Sierra Club Conservation Policies
Military Use of Civilian Airspace and Public Lands
All public agencies, including the Armed Services and the Department of Defense, should strive to protect the integrity of human and natural communities. Military training and preparedness should be pursued in ways that avoid or minimize adverse effects.
1. Land Acquisition by the Military
All proposals by the Armed Services (including state Guards) and the Defense Department to acquire new lands should be based on comprehensive assessments of projected needs for their operations and various ways to meet those needs. Alternatives that should be considered should include use of bases abroad, shared use of sites among services, high-tech simulations, and other options that reduce impacts on the environment. Public involvement in the design and conduct of these assessments should be encouraged and opportunity provided for public review and comment. Final decisions should be environmentally responsible.
The total size of the land base held by the Armed Services and the Defense Department should not increase appreciably. Where a given area must be acquired, the Armed Services and the Defense Department should return lands of greater natural and ecological value to the civilian sector, preferably in the same ecosystems. If public lands are acquired for military purposes, lands should be relinquished in compensation to public land management agencies so there is no net loss of public lands.
Relinquished lands should be free of unexploded ordnance and contaminants, be cleaned up, and be in healthy condition. Where possible, returned lands with rare, endangered, threatened or unusual native plants and animals should be placed under the jurisdiction of an agency with the expertise and resources to protect them.
2. Military Overflights and Airspace Reservations
Overflights at supersonic speeds and by low-flying aircraft (under 2000 feet) are inappropriate over environmentally sensitive lands, such as national and state parks and monuments, wildlife refuges, units of the National Wilderness Preservation System, Wilderness Study Areas, and areas containing sensitive wildlife, cultural or spiritual values. Such flights should not be permitted unless it can be shown that the flights will not harm them nor detract from their value, or it has been demonstrated that no viable alternative exists.
Aviation fuel should not be dumped on these areas nor should bombing practice occur there, nor should these occur in Marine and Estuarine Sanctuaries. For the latter areas, regulations should be developed, based on evaluations of impacts, to avoid adverse impacts on users and marine life from overflights.
Except in cases of war and emergency, flights by military aircraft and personnel over public lands not under military control should be subject to requirements no less strict than those that apply to civilian aircraft. Changes in military airspace should be based on overall assessment of needs and alternatives.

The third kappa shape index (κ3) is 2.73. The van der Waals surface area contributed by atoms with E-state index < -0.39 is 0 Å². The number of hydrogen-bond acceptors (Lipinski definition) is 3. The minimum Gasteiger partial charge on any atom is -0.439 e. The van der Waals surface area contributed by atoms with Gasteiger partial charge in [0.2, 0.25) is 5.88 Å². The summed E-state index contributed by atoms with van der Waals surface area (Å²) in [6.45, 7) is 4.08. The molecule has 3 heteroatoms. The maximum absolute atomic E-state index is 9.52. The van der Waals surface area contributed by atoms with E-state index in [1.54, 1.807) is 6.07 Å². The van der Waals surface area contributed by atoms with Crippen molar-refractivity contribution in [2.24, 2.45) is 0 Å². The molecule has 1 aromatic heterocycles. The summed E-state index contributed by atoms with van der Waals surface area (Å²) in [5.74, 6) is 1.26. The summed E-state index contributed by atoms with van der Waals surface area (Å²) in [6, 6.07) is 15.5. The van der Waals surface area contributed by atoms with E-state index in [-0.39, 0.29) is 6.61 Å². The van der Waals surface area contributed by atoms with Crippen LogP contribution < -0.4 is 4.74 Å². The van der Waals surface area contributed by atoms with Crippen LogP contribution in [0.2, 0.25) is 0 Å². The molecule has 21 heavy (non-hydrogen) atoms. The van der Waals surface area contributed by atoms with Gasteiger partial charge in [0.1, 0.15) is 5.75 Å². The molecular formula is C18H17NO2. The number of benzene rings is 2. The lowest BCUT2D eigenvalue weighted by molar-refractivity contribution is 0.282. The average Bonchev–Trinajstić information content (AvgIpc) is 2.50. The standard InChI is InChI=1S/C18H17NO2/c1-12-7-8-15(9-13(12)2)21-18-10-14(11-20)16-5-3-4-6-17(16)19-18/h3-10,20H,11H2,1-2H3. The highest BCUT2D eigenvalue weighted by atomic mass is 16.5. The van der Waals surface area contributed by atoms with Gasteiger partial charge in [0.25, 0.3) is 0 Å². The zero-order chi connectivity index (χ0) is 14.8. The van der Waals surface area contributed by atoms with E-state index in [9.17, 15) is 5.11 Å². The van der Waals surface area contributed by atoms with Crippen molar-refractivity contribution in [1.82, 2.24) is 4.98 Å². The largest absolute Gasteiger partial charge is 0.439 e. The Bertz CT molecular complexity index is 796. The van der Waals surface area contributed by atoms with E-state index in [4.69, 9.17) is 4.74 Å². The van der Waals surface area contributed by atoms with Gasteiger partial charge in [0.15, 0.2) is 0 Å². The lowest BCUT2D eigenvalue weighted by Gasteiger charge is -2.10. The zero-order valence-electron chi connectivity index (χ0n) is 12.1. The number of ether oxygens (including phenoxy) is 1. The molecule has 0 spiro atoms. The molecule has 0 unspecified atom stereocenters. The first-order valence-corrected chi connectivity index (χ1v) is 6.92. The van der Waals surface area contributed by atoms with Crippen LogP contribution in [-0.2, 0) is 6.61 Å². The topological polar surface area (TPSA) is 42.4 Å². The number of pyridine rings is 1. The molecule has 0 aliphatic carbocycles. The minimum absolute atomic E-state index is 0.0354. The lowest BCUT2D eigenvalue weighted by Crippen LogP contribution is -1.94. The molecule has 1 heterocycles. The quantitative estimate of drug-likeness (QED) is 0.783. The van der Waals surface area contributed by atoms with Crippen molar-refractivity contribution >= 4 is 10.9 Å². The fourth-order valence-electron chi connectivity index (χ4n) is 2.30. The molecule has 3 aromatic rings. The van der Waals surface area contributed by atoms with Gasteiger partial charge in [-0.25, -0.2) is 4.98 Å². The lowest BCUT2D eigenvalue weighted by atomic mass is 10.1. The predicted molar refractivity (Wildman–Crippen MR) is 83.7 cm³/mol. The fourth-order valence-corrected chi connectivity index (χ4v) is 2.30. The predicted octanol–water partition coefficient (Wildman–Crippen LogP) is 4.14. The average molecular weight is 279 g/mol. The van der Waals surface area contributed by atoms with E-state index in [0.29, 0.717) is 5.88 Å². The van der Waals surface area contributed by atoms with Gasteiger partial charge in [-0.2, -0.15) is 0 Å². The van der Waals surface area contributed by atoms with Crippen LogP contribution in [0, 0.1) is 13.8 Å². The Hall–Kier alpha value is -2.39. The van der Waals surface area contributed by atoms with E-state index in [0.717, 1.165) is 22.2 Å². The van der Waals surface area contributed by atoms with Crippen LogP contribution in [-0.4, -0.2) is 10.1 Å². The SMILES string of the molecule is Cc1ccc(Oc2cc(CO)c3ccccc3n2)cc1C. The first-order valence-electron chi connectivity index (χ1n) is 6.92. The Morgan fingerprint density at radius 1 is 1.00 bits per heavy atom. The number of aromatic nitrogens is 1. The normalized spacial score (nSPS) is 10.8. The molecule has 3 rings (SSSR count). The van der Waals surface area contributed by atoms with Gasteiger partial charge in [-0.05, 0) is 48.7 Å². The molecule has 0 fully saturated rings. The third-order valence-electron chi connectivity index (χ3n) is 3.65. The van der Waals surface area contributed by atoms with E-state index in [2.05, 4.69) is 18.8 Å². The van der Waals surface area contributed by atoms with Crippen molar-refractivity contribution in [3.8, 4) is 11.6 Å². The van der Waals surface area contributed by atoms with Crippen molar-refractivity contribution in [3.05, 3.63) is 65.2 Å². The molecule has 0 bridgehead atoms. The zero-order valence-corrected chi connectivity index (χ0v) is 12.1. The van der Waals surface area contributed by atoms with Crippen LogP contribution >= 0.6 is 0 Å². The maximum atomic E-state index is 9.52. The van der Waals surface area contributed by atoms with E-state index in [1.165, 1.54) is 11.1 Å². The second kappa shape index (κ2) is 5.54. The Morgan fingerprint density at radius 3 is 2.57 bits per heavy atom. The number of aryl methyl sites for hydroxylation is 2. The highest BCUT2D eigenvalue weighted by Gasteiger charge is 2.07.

3. Military Training and Testing on Public Lands
Where military training and testing is authorized on public lands, it should avoid impacting civilian recreational activity. To protect public health and safety, it should occur in areas segregated in space and time from those used by civilians (though, cooperative projects may occasionally be appropriate for such activities as clean up, ecosystem mapping and management, and restoration of damaged areas).
Following use of such lands, the military should restore their condition (where possible) and return them to civilian use. Toxics and ordnance should be removed and debris, such as chaff and litter, cleaned up in ways that minimize disturbing natural features.
The public, as well as Congress, should have an opportunity to review and comment on any proposal to authorize military use of public lands. Such use should be authorized only when no viable alternative exists. Such use should only be authorized on a case-by- case basis for a limited period.
The Armed Services and the Defense Department should protect biodiversity and wilderness values on lands affected by their uses. They should be good neighbors and safeguard adjacent lands owned by others from contamination and adverse effects.
4. Public Participation and Citizen Involvement
The Defense Department should establish various advisory committees which it should consult prior to making decisions and taking actions related to acquiring land, withdrawals, exchanges, disposals, reservation of airspace, and on policy governing overflights, training exercises on public lands, restoring degraded areas, and managing waste.
Moreover, the public should have opportunities to be involved on such matters through notice and comment procedures, open forums, steering groups, appeal procedures, and other mechanisms provided under NEPA and other laws and regulations applying generally to other federal agencies. Under NEPA, analysis of impacts and alternatives needs to occur before decisions are made and options are foreclosed.
Adopted by the Board of Directors, May 18-19, 1996